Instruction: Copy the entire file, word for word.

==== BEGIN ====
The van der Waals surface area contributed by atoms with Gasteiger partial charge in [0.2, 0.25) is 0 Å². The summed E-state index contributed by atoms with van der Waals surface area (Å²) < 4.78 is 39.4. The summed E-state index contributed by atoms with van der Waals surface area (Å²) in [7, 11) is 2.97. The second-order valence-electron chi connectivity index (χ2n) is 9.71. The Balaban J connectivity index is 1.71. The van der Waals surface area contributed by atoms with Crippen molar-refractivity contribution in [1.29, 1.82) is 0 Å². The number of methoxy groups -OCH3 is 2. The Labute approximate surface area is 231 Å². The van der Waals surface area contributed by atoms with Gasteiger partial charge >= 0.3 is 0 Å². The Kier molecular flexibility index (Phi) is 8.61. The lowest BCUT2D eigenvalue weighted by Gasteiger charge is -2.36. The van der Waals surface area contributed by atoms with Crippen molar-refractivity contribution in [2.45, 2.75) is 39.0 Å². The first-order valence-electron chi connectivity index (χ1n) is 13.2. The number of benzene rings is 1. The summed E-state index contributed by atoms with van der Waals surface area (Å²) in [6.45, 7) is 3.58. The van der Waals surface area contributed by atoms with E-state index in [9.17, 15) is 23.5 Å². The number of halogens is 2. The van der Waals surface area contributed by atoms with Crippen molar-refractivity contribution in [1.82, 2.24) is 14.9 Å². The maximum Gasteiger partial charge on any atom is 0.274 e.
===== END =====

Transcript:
The van der Waals surface area contributed by atoms with Gasteiger partial charge in [0.2, 0.25) is 0 Å². The summed E-state index contributed by atoms with van der Waals surface area (Å²) < 4.78 is 39.4. The summed E-state index contributed by atoms with van der Waals surface area (Å²) in [7, 11) is 2.97. The second-order valence-electron chi connectivity index (χ2n) is 9.71. The Balaban J connectivity index is 1.71. The van der Waals surface area contributed by atoms with Crippen molar-refractivity contribution in [1.29, 1.82) is 0 Å². The number of methoxy groups -OCH3 is 2. The Labute approximate surface area is 231 Å². The van der Waals surface area contributed by atoms with Gasteiger partial charge >= 0.3 is 0 Å². The Kier molecular flexibility index (Phi) is 8.61. The lowest BCUT2D eigenvalue weighted by Gasteiger charge is -2.36. The van der Waals surface area contributed by atoms with Crippen molar-refractivity contribution in [2.45, 2.75) is 39.0 Å². The first-order valence-electron chi connectivity index (χ1n) is 13.2. The number of benzene rings is 1. The summed E-state index contributed by atoms with van der Waals surface area (Å²) in [6.45, 7) is 3.58. The van der Waals surface area contributed by atoms with E-state index in [9.17, 15) is 23.5 Å². The number of halogens is 2. The van der Waals surface area contributed by atoms with Crippen molar-refractivity contribution in [1.82, 2.24) is 14.9 Å². The maximum Gasteiger partial charge on any atom is 0.274 e.